The Thrill of Creative Gardening

After a relatively mild winter, spring and summer in Columbus is quickly on its way. I love the this time of year: the warmer weather, the baby animals, lighter clothes and jackets and, of course, the green sprouts of new plants. While my thumb is only somewhat green, I do love to garden! Being able to grow and harvest my own vegetables and flowers just brings me so much joy. I also think gardening is a great family activity; between the planting, weeding, composting, mulching, watering, and harvesting, there is plenty for adults and children to do together. And who doesn’t love the excitement and anticipation of checking the plants daily to watch them pop up out of the ground and turn into beautiful flowers or tasty food?

One of the things I love about gardening is it’s so versatile; anyone can grow a garden. All you need is some dirt, seeds, water, sunlight and voila! The plants do the rest on their own. Even if you have a tiny yard, porch, patio, or even just a windowsill, you can still grow a garden with just a little extra planning and creativity. If you’ve never tried to grow a garden before, I encourage you and your family to give it a try. Stop by your local garden center (I like Straders and Oakland Park Nursery, but I also often shop at Home Depot or Lowe’s) and ask the nursery staff for their recommendations based on your gardening availability. I’ve found that most peppers, tomatoes, herbs, bulb flowers, wildflowers, and perennials are fairly easy to grow, even in pots. For those of you who are more experienced gardeners, I encourage you to try growing something new this year. I think I’m finally going to try my hand at some beans and potatoes, which I’m really excited about. If you have any helpful tips, please let me know.

If you’re really pressed for space, you can even try guerrilla gardening with projects such as seed bombs. We had a lot of fun creating seed bombs during the March 1st Saturdays. This great project was led by 1st Saturdays Instructor Renee Zamora. Here’s directions to create your own seed bombs.

There are also many blogs and websites devoted to gardening, some of which I’ve listed here for you to check out:
For creative gardening and unique containers:
http://tipnut.com/creative-container-gardening-tips-ideas/
http://www.avant-gardening.com/
http://www.littlecountryvillage.com/Creative_Gardening_Ideas_-_Garden_Paradise.shtml
http://tlc.howstuffworks.com/home/creative-container-garden-ideas.htm

Kid-friendly gardening tips to help everyone in your family get involved:
http://fun.familyeducation.com/outdoor-activities/earth-day/29440.html
http://www.hgtv.com/gardening-club-seed-tape/package/index.html
http://family-fun.kaboose.com/gardening-ages-stages.html

I wish you success in your gardening ventures, and I hope your family enjoys it as much as I do! If you’d like to share your garden stories or photos with us, please send them to Dayna.Jalkanen@cmaohio.org.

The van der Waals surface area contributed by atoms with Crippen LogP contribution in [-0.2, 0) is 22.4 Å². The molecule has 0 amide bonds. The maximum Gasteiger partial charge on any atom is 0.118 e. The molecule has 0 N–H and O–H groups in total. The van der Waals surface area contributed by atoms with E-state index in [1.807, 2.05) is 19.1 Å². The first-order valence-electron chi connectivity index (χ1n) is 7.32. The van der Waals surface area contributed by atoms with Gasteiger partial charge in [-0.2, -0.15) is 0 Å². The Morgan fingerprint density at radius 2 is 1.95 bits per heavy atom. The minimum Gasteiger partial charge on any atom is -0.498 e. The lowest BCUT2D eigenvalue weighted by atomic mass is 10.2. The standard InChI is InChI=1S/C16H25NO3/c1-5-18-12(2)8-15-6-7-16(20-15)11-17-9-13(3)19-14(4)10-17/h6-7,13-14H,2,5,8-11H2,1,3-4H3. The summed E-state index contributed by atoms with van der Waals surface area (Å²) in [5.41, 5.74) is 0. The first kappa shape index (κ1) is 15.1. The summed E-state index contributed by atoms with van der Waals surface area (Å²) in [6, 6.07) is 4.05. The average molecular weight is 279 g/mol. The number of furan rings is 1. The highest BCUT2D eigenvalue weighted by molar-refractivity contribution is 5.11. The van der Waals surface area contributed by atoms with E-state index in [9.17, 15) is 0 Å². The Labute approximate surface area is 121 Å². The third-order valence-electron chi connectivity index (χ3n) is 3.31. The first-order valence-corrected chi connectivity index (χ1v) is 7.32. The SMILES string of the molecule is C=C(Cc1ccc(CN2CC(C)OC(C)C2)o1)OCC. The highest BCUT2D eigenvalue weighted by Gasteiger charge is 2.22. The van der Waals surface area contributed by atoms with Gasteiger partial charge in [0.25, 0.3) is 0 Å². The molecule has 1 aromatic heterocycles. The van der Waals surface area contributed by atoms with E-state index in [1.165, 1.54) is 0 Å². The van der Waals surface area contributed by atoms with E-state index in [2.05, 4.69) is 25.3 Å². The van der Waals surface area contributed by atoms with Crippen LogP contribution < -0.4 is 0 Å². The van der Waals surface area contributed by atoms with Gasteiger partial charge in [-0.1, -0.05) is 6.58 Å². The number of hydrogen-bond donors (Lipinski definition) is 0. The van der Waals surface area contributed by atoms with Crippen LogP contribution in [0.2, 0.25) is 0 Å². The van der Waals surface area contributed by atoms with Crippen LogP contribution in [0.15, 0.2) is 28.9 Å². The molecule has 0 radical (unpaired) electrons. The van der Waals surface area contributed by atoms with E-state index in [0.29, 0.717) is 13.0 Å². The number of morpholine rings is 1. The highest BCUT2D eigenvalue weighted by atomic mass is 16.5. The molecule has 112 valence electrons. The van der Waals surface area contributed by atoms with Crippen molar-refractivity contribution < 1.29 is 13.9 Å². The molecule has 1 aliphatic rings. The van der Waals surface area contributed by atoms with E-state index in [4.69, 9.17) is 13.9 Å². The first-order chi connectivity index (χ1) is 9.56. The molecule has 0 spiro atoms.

Art Speaks. Join the Conversation.

Dayna Jalkanen, Educator for Family Programs

Teens, Photography, & Columbus

Utilizing the power of photography to engage teens in socially relevant conversations, the Columbus Museum of Art’s Columbus In Focus program invites students from two Columbus City high schools, Linden McKinley and Marion Franklin, to examine the rich history of Columbus and document it during the Columbus Bicentennial. With these photographs, students invite you into their world as they uncover their communities past, confront today’s most pressing issues, and explore their place in their city and the world at large.

This years participants also looked to extend their reach into the community. Three students from Linden McKinley helped create QR Code plaques that are installed in locations thoughout Columbus. These plaques direct viewers to their exhibition at CMA and online resources located on this page.

To see more student work please visit the Columbus In Focus Flickr Group or check out the Columbus Underground story on the Columbus In Focus program.

The work the In Focus students created is on view at CMA May 3 – September 8, 2012. Columbus In Focus will also dovetail with CMA’s Radical Camera exhibition, which highlights the work of the Photo League, the pioneering documentary photography movement of the 1930s and 1940s. For more information about the Columbus In Focus teen photography program please contact Kristin Lantz at kristin.lantz@cmaohio.org.

The Focus program is generously supported by the National Endowment for the Arts and Puffin Foundation West, Ltd.

 

Art Speaks. Join the Conversation.

Kristin Lantz, School Programs Coordinator

Healing Power of Art & Art Therapy